Hinsdale History Museum

15 South Clay Street, Hinsdale, IL

Fridays and Saturdays 2:00 - 4:00 pm. Admission is free and donations are appreciated


Legacies from the Victorian era have survived since the days of Queen Victoria, particularly during the days Hinsdale was established in 1864. Journey our permanent exhibit space at the Hinsdale History Museum to learn how founding Hinsdaleans and early residents lived and made sense of their everyday lives.

On display are hundreds of objects from Hinsdale residents and interior decor--original and recreated--guiding visitors through the lives of 19th century village citizens. This exhibit space shares what it means to live in a growing local community in the larger context of the Victorian era of the United States.


Collection Spotlight: The Castle Inn, 1945

By Kenneth P. Becker (1913-1972)



Irving Clarke recently donated this framed pen-and-ink drawing. Mr. Clarke informed us that the artist had given the drawing to his parents. The piece is signed “Becker ’45”.  After doing an internet search, staff found a website about an artist named Kenneth Perrin Becker who lived in the Hinsdale area at the time this print was created. He was noted for pen and ink drawings of local scenes although he also practiced in other mediums. We contacted the administrator of the website, Antonie Becker, the daughter of Kenneth P. Becker, to see if she could verify that the drawing was indeed her father’s work. She confirmed that it was his signature although she had never seen this particular subject before. She indicated that her father loved to give paintings to people who admired them.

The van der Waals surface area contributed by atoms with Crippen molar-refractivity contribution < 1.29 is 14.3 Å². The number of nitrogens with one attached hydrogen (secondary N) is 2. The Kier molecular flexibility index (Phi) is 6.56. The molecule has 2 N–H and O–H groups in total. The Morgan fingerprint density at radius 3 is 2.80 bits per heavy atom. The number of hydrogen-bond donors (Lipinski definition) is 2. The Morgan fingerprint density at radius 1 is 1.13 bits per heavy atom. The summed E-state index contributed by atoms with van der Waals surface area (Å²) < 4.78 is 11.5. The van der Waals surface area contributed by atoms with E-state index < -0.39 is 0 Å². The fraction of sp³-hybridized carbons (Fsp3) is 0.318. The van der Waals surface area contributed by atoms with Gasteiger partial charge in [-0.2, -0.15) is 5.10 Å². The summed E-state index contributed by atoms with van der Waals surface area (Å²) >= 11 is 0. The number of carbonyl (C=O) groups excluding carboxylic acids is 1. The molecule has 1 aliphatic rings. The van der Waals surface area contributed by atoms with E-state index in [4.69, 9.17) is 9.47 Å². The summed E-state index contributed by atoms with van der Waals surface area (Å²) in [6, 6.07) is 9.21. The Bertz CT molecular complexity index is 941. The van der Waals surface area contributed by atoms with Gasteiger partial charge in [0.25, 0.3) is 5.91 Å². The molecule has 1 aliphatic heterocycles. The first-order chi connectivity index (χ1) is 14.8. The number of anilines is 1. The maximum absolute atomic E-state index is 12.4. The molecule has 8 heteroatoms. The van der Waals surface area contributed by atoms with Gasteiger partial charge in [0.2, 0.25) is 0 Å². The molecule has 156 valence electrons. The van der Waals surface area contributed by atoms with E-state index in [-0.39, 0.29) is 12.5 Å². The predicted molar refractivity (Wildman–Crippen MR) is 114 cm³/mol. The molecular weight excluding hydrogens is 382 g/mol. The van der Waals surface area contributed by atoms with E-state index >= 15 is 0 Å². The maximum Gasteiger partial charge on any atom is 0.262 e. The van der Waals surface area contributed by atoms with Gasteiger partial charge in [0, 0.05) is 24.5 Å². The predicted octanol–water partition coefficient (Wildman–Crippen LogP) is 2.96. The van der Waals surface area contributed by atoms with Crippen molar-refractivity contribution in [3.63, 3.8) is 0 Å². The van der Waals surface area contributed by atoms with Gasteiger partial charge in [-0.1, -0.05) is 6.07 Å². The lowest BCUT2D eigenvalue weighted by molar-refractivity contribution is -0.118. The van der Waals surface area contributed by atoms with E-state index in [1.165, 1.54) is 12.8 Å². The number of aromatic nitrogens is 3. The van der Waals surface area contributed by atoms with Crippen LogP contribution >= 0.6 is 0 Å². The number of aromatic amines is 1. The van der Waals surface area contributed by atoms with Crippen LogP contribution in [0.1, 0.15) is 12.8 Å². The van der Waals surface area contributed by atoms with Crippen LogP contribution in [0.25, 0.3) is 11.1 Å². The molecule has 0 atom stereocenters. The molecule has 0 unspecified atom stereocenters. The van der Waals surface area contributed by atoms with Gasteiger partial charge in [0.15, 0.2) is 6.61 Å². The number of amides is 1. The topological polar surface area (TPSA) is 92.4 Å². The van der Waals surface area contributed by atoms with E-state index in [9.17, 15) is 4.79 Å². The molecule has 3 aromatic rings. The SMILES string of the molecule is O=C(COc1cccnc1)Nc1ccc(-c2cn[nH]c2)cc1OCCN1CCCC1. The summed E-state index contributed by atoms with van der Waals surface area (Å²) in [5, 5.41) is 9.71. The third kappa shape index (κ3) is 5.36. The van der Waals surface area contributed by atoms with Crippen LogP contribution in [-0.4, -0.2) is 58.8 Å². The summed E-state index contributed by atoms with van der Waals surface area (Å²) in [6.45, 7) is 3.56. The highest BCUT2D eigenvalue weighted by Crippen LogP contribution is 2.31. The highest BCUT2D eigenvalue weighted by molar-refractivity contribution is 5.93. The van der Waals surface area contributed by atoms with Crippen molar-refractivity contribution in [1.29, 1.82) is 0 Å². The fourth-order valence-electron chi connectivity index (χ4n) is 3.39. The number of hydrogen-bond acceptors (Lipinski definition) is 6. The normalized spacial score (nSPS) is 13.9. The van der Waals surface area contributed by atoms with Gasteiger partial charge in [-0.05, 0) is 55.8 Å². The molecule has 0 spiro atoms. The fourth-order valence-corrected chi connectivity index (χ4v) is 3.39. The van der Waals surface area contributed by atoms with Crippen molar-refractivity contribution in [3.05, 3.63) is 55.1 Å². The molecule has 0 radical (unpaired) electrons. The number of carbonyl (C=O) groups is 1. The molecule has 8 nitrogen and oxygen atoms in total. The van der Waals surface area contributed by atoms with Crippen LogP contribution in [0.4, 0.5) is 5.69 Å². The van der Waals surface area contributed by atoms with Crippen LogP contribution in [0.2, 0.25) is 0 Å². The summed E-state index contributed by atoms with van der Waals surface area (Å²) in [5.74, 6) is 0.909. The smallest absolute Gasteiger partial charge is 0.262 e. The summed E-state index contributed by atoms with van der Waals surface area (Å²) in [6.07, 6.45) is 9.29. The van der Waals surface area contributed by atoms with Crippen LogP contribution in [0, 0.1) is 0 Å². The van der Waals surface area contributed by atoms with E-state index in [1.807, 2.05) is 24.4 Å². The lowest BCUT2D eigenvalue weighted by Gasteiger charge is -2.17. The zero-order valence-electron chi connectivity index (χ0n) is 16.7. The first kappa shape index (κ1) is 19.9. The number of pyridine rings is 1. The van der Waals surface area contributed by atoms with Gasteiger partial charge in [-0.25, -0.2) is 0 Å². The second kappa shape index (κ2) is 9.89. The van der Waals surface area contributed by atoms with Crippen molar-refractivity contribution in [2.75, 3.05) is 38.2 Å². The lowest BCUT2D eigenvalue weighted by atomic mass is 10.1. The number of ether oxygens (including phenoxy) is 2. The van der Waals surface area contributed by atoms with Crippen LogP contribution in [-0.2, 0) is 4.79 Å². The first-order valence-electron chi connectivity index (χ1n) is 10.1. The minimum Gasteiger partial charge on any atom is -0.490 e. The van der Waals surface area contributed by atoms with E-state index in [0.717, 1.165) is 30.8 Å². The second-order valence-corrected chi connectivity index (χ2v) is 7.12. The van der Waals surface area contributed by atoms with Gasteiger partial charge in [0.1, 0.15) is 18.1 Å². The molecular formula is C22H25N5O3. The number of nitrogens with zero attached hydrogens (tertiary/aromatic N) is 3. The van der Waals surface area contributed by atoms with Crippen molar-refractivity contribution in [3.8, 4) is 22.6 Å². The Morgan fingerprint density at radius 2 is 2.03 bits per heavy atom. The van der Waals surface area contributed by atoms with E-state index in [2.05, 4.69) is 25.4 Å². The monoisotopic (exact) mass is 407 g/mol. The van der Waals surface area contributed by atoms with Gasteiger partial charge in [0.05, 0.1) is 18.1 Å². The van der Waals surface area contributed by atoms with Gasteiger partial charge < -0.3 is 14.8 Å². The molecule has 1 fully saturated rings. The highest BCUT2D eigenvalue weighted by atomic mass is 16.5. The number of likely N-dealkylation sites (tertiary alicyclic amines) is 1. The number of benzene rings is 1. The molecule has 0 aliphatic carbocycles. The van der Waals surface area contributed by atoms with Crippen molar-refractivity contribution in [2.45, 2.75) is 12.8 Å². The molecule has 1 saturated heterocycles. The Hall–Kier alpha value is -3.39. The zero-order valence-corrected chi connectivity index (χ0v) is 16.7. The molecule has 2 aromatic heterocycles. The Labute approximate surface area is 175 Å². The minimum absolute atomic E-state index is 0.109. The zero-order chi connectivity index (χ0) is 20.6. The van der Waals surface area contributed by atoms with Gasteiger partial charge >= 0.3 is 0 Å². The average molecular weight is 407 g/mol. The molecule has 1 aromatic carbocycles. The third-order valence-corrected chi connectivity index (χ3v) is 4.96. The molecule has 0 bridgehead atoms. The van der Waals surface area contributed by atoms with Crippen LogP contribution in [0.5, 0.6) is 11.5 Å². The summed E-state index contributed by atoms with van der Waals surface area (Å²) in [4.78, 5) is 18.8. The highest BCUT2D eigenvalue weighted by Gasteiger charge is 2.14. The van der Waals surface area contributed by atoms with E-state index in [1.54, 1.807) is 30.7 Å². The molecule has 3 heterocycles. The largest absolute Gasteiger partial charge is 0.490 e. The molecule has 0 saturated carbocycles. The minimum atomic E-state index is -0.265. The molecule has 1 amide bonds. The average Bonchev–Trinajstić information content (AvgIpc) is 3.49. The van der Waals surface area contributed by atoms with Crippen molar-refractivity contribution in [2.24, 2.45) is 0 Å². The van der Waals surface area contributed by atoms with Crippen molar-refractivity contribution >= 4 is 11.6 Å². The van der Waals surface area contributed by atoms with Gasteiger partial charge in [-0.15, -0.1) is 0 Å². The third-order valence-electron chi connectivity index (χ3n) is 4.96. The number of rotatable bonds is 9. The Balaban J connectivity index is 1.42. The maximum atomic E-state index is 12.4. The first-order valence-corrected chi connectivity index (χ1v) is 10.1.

Becker was born in 1913 in Berwyn, Illinois and moved to Hinsdale to finish high school. He began studying art in 1931 at the Art Institute of Chicago and also spent time in workshops at Mohegan Island, the Maine Art Colony and at the Oxbow Summer School of Painting in Saugatuck, Michigan. He exhibited at various art galleries in the Chicago area and spent summers is Aspen, Colorado. After his marriage, he began working at a lithographic and point-of-sale advertising company alongside his father to support his growing family. Although he moved briefly to Geneva, he returned to Hinsdale where he had a studio on the fourth floor of the house after installing a skylight. In 1945, The Art Institute mounted a one man show of his drawings. During this time, he was a member of The Cliff Dwellers, a renowned club for artists and writers, as well as a longtime member of The Arts Club of Chicago. Unfortunately, he developed a drinking problem and died of liver failure in 1972 at the age of 59.


In 1973, the Art Institute acquired four of his watercolors for their permanent collection. His works are also in many private collections. This is the first known Becker piece to be added to the Hinsdale Historical Society collection.The Castle Inn was built in 1836 by Orente Grant on the south side of the Southwest Trail (now known as Ogden Avenue) just east of York Road. The Inn served both travelers through the area and new settlers to the area while their permanent homes were being built.


The Hinsdale Historical Society newsletter is now sent via email four times a year. To subscribe, please email us at